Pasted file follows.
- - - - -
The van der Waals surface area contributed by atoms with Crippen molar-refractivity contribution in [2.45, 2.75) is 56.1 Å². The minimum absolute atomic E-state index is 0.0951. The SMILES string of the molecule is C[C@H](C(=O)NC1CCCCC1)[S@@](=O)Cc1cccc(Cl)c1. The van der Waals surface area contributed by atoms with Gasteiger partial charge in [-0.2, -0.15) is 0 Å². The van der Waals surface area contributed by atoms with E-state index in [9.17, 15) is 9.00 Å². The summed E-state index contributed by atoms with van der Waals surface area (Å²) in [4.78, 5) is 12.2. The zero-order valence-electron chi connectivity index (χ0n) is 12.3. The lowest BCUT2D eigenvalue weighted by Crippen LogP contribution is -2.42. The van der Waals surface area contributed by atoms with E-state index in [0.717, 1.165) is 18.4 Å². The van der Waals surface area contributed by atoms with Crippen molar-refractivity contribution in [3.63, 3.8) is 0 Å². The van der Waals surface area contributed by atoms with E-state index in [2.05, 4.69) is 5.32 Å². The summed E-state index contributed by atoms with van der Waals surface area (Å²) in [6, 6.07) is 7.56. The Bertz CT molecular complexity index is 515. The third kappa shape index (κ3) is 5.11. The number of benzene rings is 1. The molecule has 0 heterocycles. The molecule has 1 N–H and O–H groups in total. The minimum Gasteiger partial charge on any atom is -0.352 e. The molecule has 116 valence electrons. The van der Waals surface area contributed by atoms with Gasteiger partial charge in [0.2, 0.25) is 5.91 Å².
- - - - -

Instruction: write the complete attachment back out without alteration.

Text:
The van der Waals surface area contributed by atoms with Crippen molar-refractivity contribution in [2.45, 2.75) is 56.1 Å². The minimum absolute atomic E-state index is 0.0951. The SMILES string of the molecule is C[C@H](C(=O)NC1CCCCC1)[S@@](=O)Cc1cccc(Cl)c1. The van der Waals surface area contributed by atoms with Gasteiger partial charge in [-0.2, -0.15) is 0 Å². The van der Waals surface area contributed by atoms with E-state index in [9.17, 15) is 9.00 Å². The summed E-state index contributed by atoms with van der Waals surface area (Å²) in [4.78, 5) is 12.2. The zero-order valence-electron chi connectivity index (χ0n) is 12.3. The lowest BCUT2D eigenvalue weighted by Crippen LogP contribution is -2.42. The van der Waals surface area contributed by atoms with E-state index in [0.717, 1.165) is 18.4 Å². The van der Waals surface area contributed by atoms with Crippen molar-refractivity contribution in [3.63, 3.8) is 0 Å². The van der Waals surface area contributed by atoms with E-state index in [2.05, 4.69) is 5.32 Å². The summed E-state index contributed by atoms with van der Waals surface area (Å²) in [6, 6.07) is 7.56. The Bertz CT molecular complexity index is 515. The third kappa shape index (κ3) is 5.11. The number of benzene rings is 1. The molecule has 0 heterocycles. The molecule has 1 N–H and O–H groups in total. The minimum Gasteiger partial charge on any atom is -0.352 e. The molecule has 116 valence electrons. The van der Waals surface area contributed by atoms with Gasteiger partial charge in [0.2, 0.25) is 5.91 Å².